Gamergate-loving publication gets punked with faux-Gamergate-loving hoax article
African American woman pointing and laughing (Shutterstock)

The pro-GamerGate site "Reaxxion" had to disown an essay it published after it was revealed to have been a lightly edited version of a 1966 propaganda advertisement for the anti-communist John Birch Society.

In the piece -- entitled "#Gamergate Is A Critical Battle In The War To Save Western Society" -- author "Allan Quatermain" simply replaced the word "Communist" with the abbreviation for "social justice warrior" (SJW), and "John Birch Society" with "Gamergate."

For example, the section "Which side of this divide are you really on?" provides a point-by-point comparison: "The SJW’s seek unlimited power for themselves over the entire human race, no exceptions. Gamergate does not want any power at all over anybody, either now or in the future."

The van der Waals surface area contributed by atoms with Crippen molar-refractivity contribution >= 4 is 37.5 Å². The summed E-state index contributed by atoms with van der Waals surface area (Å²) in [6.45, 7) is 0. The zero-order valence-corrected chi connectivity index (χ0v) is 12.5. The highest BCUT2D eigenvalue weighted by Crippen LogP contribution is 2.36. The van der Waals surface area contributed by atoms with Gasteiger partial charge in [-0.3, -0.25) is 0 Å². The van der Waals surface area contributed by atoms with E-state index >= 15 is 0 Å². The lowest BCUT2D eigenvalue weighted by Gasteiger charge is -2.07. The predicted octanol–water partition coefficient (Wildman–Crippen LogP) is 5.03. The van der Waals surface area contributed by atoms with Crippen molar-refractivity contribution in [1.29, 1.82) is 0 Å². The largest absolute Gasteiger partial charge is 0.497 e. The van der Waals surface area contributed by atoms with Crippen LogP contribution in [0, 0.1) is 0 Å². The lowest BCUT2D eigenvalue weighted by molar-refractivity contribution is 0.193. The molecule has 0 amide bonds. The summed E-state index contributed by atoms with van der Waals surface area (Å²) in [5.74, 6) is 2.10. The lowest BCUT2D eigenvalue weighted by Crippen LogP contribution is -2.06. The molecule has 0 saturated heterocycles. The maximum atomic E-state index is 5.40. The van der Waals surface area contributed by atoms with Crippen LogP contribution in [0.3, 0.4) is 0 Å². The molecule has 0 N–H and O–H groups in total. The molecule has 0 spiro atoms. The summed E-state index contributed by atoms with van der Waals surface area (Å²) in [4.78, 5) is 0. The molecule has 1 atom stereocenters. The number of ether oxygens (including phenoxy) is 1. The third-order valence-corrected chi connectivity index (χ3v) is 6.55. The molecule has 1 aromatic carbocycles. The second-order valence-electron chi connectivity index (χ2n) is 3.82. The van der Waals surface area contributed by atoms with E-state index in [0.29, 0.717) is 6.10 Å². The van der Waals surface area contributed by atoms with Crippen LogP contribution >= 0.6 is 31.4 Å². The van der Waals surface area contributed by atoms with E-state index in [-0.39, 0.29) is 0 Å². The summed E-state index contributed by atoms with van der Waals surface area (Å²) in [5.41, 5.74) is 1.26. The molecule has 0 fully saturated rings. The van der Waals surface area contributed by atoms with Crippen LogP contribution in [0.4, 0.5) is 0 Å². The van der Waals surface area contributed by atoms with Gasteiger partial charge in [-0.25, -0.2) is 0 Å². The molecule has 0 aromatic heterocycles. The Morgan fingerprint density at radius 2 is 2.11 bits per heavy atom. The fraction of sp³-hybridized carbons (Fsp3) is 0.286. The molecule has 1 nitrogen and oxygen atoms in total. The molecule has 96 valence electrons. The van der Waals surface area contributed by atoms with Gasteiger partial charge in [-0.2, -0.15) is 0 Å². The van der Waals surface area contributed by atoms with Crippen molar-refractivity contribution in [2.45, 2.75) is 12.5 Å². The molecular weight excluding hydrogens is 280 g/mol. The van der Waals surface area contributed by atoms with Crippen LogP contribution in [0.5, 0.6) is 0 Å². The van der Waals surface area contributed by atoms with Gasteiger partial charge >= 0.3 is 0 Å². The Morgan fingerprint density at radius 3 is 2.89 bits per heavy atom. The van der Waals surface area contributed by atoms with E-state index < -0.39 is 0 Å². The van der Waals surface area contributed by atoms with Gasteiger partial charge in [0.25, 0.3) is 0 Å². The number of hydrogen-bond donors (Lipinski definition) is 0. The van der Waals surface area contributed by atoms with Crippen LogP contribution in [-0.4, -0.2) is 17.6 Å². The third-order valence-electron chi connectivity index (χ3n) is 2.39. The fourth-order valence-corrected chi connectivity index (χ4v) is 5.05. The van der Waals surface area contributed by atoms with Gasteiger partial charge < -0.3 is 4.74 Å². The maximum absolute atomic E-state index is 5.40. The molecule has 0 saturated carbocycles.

The original advertisement reads: "The Communists seek unlimited power for themselves, over the whole human race. The John Birch Society does not want power at all over anybody, either now or in the future."

Similarly, the second point in the John Birch Society advertisement, "The Communists believe that any means may be used to attain their ends," becomes "The SJW's believe that any means may be used to attain their ends."

When "Reaxxion" founder and editor "Roosh" learned that "part of this article may have heavily borrowed from a 1966 anti-communism article published by the John Birch Society," he did not acknowledge that it may have been a deliberate hoax -- an attempt to associate a pro-GamerGate group with the notoriously conspiratorial John Birch Society. Instead, he merely wrote that he was "currently investigating and will provide a second update within a day or two."

Two days later, he did provide a second update in which he noted that "[t]he author of this article, Allan Quatermain, has not gotten back to me about the similarities his article shares with one published by the John Birch Society." He did not mention that the author in question, "Allan Quatermain," shares his name with the protagonist of H. Rider Haggard's popular novel King Solomon's Mine.

Roosh "concluded that deliberate borrowing has indeed taken place," but said no more about it than to note that it was "at odds with standard journalistic practice that we follow here at Reaxxion."